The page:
Barely are the Proms over when the big UK orchestras start their new seasons, and it seems more important than ever to set off with something of a bang. Few pieces are more 'bangy' than The Rite of Spring, and if you head for the Royal Festival Hall tonight, that's what you will hear from the LPO and Vladimir Jurowski. Popular stuff now, unlike 1913, but the rest of the programme is jolly intriguing. Ligeti Atmospheres; the premiere of a new violin concerto 'Mambo, Blues and Tarantella' by Mark-Anthony Turnage with Christian 'golden boy' Tetzlaff as soloist; and Symphony no.8 by Vaughan Williams (I'm promised it is short).
On Friday next week the BBC Symphony Orchestra launches at the Barbican with the Beethoven Missa Solemnis conducted by Belohlavek. The LSO has started already - they had a Rachmaninov festival over the weekend, which passed me by - and tonight at the same spot they do Mozart, Elgar and, er, more Vaughan Williams, with Sir Colin Davis. The Philharmonia is now on tour in the 'provinces' and can be heard tonight in Leicester with the splendidly hirsute Leif Segerstam wielding the baton, but in London they set off with a very big bang last night: a gala concert with Esa-Pekka Salonen and more Stravinsky, this time Oedipus Rex.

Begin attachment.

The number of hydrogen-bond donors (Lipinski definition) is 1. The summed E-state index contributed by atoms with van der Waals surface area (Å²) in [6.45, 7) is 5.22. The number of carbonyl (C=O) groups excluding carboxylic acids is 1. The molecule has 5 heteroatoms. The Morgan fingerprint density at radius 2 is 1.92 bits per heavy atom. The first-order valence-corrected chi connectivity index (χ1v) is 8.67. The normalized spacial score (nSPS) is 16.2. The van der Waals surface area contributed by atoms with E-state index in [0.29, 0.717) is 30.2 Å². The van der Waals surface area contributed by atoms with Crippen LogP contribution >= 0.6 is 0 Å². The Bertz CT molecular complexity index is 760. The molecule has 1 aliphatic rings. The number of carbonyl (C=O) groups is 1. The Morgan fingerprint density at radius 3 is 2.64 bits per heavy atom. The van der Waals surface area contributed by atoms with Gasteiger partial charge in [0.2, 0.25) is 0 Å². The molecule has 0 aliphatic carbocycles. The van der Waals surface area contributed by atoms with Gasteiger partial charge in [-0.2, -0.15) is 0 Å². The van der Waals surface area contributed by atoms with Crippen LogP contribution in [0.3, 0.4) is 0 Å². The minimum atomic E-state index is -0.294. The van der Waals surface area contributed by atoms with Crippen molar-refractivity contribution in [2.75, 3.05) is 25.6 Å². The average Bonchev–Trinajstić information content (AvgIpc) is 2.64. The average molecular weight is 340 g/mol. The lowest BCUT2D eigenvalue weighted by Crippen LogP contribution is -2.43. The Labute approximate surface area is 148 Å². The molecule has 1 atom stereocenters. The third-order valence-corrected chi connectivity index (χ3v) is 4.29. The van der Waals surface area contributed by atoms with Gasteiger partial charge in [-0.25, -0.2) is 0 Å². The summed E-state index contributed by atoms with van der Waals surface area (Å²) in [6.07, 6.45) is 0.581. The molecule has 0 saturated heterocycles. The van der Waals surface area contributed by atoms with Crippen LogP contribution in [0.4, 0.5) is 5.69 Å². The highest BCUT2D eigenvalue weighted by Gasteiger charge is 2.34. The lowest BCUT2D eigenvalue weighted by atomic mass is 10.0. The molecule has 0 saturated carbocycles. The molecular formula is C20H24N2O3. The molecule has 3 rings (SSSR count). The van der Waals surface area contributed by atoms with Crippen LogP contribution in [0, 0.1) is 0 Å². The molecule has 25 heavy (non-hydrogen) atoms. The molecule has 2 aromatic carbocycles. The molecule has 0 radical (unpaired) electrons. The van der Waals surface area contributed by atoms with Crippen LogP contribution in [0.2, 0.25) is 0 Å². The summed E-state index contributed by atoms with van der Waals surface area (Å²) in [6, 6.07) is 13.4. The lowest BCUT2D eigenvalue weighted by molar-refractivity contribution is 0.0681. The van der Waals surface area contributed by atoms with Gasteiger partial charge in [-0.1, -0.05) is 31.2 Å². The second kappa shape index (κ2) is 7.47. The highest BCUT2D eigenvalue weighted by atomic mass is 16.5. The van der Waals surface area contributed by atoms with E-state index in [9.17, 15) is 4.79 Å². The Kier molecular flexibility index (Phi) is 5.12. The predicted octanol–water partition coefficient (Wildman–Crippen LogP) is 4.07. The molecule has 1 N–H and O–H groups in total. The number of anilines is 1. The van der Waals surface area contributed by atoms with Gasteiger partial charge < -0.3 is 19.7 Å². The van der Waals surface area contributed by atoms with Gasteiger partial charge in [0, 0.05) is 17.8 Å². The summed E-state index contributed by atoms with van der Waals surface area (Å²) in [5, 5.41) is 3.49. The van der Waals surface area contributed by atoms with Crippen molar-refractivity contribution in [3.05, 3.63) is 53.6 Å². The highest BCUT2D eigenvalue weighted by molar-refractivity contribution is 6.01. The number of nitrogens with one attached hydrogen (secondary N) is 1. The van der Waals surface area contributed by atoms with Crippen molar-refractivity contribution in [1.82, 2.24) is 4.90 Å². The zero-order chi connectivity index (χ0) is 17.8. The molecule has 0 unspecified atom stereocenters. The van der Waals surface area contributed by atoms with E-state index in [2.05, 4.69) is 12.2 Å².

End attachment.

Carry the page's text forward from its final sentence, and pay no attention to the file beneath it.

So Stravinsky and Vaughan Williams emerge as flavours of the month, which is an interesting combination since Stravinsky could probably have eaten Vaughan Williams for breakfast, given half a chance.
I am delighted to say that tonight in the RFH foyer the South Bank will be selling signed hardback copies of my novel Rites of Spring, to match said Stravinsky, in aid of the LPO Benevolent Fund.